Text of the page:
Since we opened the store nearly three years ago, we have been awed and inspired by women of all ages, shapes, sizes and fitness levels who have embarked on and completed challenging training journeys. Last week, we put out a call via Facebook for our friends to send us their stories of training for and completing a marathon. Of the submissions we received, we were particularly moved by the stories of Jen Fiorenza and Angela Genin. We’ve shared them here and hope you enjoy them as much as we do.
Congratulations, ladies. We’re proud of you!
by Jen Fiorenza
I am a runner. I can run a mile for fun. I can run 26.2 miles for fun (with some training, of course). I am a marathoner. I feel accomplished.
I did not always feel this way. I was not athletic as a child. In some ways, I still do not think of myself as “athletic.” I grew up in a single parent household and there wasn’t time or money for sports. I sat on the sidelines wanting to feel that energy. I wanted to know what victory felt like. It would be decades before my dream was realized.
A few years ago, I thought I would try running for exercise. Running alone did not motivate me, so I registered for a race to motivate my running. I started small; my first race was Crazylegs. After I ran Crazylegs, my dear friend Nicole convinced me I could run a half marathon. No way! Not me! That seemed like such a long distance – 13.1 miles? That was crazy talk! But she believed in me when I did not believe in myself. And under the guise of running for fun, she helped me train a summer for my first half marathon. When we crossed the finish line of the Chicago Half Marathon – I cried from disbelief. How could I – who did not possess an athletic bone in my body – accomplish that race? But my journey was just beginning.
Last year, as our milestone birthdays approached, Nicole (again) convinced me I could run a marathon. Easy for her; she had many under her belt. I have asthma. I am not athletic. I am not the fastest or strongest. Is this really my new idea of fun? Yes! Yes it is! We registered for the Chicago Marathon. We would run as Solemates for Girls on the Run. This time, we shared the journey of training with our friend Amie, a fellow GOTR coach and another non-believer of her running ability. As GOTR coaches, we were teaching young girls to believe in themselves and look at themselves positively. How could we teach that but not live it? We had to do it! We spent all summer training religiously. Honestly, I was scared/intimidated/unsure not to follow my training schedule. I remember my friend Chris sending me a motivational quote as I trained. It might not be completely appropriate for everyone but it was exactly what I needed: “Never underestimate the strength of a woman. Never f*ck with one who runs 26.2 miles for fun.” With that quote in my head and good training under my belt, I knew I was ready. I knew I could do it.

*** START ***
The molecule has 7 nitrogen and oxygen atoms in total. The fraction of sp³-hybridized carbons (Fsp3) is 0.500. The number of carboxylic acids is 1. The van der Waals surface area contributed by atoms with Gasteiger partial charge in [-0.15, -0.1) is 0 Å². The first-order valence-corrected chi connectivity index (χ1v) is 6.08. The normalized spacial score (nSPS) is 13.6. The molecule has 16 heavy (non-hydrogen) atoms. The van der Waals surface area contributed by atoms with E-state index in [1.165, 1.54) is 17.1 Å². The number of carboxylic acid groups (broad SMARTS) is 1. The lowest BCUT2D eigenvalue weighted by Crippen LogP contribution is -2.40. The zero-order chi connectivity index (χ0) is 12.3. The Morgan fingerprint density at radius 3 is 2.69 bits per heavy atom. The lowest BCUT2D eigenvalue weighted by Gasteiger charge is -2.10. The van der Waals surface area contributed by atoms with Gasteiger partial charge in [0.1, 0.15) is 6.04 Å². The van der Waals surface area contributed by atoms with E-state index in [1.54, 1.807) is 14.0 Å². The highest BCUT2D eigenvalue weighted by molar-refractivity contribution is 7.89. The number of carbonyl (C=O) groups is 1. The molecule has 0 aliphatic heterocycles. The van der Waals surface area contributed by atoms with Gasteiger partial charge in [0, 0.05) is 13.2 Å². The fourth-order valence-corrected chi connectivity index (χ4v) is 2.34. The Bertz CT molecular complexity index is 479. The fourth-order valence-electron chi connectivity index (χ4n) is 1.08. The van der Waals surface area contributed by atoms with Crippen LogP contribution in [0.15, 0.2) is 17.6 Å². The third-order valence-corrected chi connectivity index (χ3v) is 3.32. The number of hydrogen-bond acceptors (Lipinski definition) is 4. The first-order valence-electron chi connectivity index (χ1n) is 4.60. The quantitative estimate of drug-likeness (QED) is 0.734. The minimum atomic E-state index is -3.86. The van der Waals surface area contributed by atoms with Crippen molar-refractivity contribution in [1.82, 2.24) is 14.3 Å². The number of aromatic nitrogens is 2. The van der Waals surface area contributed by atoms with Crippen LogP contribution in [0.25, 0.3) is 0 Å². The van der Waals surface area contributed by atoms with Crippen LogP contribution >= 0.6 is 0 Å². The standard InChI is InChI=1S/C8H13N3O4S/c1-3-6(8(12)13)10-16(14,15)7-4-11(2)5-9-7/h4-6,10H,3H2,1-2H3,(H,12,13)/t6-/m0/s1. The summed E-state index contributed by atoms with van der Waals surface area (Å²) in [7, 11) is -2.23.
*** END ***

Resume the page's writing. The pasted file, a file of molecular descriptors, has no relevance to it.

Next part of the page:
Marathon day was amazing! Perfect weather! Perfect preparations! We stood in the corral waiting to start the race and I just felt strong. Our families were all over the course cheering us on! When I crossed the finish line, I was shaking, shaking with joy and disbelief! Actually feelings greater than joy and disbelief! I knew in my heart I had done the best I could. I felt accomplished! I was a marathoner!
And right next to me was Nicole. A friend who helped me achieve crazy dreams. She believed in me when I didn’t believe in myself. She is a friend who completely altered my being and made me a runner. I am a runner. I am a marathoner. One marathon and numerous half marathons later, she still corrects me when I tell people I am not a “runner.” My marathon was as much about personal accomplishment as it was about friendship. Deep in my heart and mind, I hold on to that accomplishment. It gets me through tough times (Jen, you can do it. You ran a marathon!). It gives me a quiet inner strength. I will always be proud of my first marathon. And I know it will not be my last!
My Marathon Story
by Angela Genin
In January 2012 my best friend and only running partner who lives in MN hinted that she was going to doing her first marathon, Grandmas, and that I should consider it. Of course I had many reasons why this was not a good idea and I would stick to my usual halfs. She made it clear that this was a good idea:
Me: “I don’t have the time.”